As depicted in block 340A, to authenticate a machine from the many core system, the PDP first verifies its own nonce returned with the report at 355. It then checks that the report signature is valid at 360. Finally, it determines if the machine's posture is acceptable, at 370. If all three of these conditions are met, the PDP authenticates that machine, otherwise, authentication fails.

After authentication is complete, at 345, the PDP assigns each machine a trust level and a privilege using a session key for encryption. The final assignment is then forwarded to the packet redirector and policy enforcement point (PEP) for enforcement. Once the signature and nonce with the assignment are validated, 385, each machine may operate according to its assigned privilege and trust level, 395. If validation fails at this stage for a machine, the PEP and packet redirector operate according to default privilege assignments for an unprivileged machine, 380.

As should be understood by one in the art, the above embodiment represents only one processing flow by which a many core system may be authenticated to a NAC network. In some embodiments, not all machines in the many core network may need network access. In others, some of the processing steps may be omitted; and others added, for example, all machines in the many core system may use a single posture. The various names and acronyms used are for ease of exposition, in general many other terms may be used. For example, a PDP may be referred to as an RAS-AAA server; a PEP may be termed a gateway or firewall, and similarly each machine in the many core system may have a specific term. As before, the machines may themselves be physically segregated cores and address spaces or may be virtual machines. Not all embodiments may have virtual machines or multicore processors. Many other variations are possible.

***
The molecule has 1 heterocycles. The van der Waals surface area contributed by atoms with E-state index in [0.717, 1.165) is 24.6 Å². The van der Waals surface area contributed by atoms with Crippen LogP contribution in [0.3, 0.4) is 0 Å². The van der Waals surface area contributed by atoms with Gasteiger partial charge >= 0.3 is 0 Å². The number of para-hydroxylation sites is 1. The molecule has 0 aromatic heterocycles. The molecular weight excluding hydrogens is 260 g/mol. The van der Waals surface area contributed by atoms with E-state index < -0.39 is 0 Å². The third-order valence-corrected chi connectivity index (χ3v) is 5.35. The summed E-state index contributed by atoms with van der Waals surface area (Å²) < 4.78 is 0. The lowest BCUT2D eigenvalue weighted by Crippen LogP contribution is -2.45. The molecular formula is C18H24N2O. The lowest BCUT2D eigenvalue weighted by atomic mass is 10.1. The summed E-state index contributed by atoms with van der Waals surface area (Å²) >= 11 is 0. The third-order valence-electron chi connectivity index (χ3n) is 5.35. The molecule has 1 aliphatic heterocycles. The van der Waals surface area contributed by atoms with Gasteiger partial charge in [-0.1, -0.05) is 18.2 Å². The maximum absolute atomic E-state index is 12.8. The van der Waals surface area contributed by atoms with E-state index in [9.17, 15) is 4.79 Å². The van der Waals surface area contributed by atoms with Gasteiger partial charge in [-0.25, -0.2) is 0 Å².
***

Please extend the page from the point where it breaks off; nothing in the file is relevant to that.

The packet redirector in some embodiments may also be responsible for directing packets between the different logical machines of the many core system. In some embodiments, an a-priori set of filtering rules may control the operation of the packet redirector; in others, the packet redirector may be configured by the PDP. In a stand alone mode, a many core system may also in some instances serve as a multi-layer secure system with the packet redirector serving as a security kernel for cores operating at different privileges or trust levels.

In the preceding description, for purposes of explanation, numerous specific details are set forth in order to provide a thorough understanding of the described embodiments, however, one skilled in the art will appreciate that many other embodiments may be practiced without these specific details.

Some portions of the detailed description above are presented in terms of algorithms and symbolic representations of operations on data bits within a processor-based system. These algorithmic descriptions and representations are the means used by those skilled in the art to most effectively convey the substance of their work to others in the art. The operations are those requiring physical manipulations of physical quantities. These quantities may take the form of electrical, magnetic, optical or other physical signals capable of being stored, transferred, combined, compared, and otherwise manipulated. It has proven convenient at times, principally for reasons of common usage, to refer to these signals as bits, values, elements, symbols, characters, terms, numbers, or the like.

It should be borne in mind, however, that all of these and similar terms are to be associated with the appropriate physical quantities and are merely convenient labels applied to these quantities. Unless specifically stated otherwise as apparent from the description, terms such as “executing” or “processing” or “computing” or “calculating” or “determining” or the like, may refer to the action and processes of a processor-based system, or similar electronic computing device, that manipulates and transforms data represented as physical quantities within the processor-based system's storage into other data similarly represented or other such information storage, transmission or display devices.